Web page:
As we brace ourselves for another reckoning day - the California Supreme Court's ruling in our Prop 8 legal challenge - I am appalled that our basic rights were put up for a popular vote, and fervently hopeful that the Court will do the right thing. In our democracy, respect for minority rights is as essential as the principle of majority rule.
The California Constitution prohibits the use of a simple amendment process to change the basic ground rules of our government. Therefore, before the people of California can change our government to one in which minorities no longer have a secure entitlement to equal rights, they must use the more deliberative process required for constitutional revision. That is the essence of the argument we have presented to the Court.
It is now up to the Court to decide whether it will become the first in the country to hold that majorities can strip minorities of fundamental rights.
There is so much at stake in this case, not just for the LGBT community, but for people across California. Throughout our history, the principle that laws must apply equally to all has been the bedrock of our democracy. While we have not always lived up to that principle in practice, we have maintained equality as the ideal against which our actions are measured. But if Prop 8 is upheld, it will--shockingly--enshrine inequality as a basic principle of the California Constitution and open the door to future amendments that target other unpopular minorities or that strip LGBT people of additional rights.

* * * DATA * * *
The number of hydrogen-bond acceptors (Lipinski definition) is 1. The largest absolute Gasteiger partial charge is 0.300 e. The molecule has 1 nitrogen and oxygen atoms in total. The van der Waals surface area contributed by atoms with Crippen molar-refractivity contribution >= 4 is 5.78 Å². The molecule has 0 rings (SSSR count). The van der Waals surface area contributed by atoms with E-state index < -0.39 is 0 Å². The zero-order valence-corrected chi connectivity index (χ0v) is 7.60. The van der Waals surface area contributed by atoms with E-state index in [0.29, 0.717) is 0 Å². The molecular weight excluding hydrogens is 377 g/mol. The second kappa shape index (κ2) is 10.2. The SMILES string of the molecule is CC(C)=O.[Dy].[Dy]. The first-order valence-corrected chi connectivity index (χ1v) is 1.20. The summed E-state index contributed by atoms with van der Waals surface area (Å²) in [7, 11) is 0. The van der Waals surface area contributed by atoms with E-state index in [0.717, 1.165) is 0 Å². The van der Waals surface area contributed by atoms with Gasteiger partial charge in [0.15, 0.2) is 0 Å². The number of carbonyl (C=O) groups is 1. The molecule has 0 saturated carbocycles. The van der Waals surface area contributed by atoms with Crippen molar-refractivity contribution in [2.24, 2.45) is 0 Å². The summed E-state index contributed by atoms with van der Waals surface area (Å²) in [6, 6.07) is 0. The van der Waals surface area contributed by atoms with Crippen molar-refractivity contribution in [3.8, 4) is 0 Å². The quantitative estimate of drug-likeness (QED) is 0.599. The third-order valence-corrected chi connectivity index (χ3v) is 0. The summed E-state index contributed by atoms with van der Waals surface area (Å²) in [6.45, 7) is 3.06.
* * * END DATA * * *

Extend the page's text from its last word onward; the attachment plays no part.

I am awestruck by the support we have received--43 friend-of-the-court briefs representing an unprecedented array of civil rights and religious groups, labor unions, businesses, municipalities, and legal scholars. More amicus briefs were submitted in this case than in any other case considered by the California Supreme Court. This is a testament to the strength of our legal argument and the breadth of our support. It also means that people have come to understand what is truly at stake in the struggle for marriage equality: the fundamental rights of a minority, the recognition of families, and the basic dignity and humanity of every lesbian, gay, bisexual, and transgender person.
We await the Court's decision with hope and determination. If the Court stands up for equality and strikes down Prop 8, it will be cause for great celebration. But if the Court does the unthinkable and permits Prop 8 to stand, we will have our work cut out for us. We have more energy, passion, and allies than ever- and we will need them if we must reverse Prop 8 at the ballot box. For now, we wait.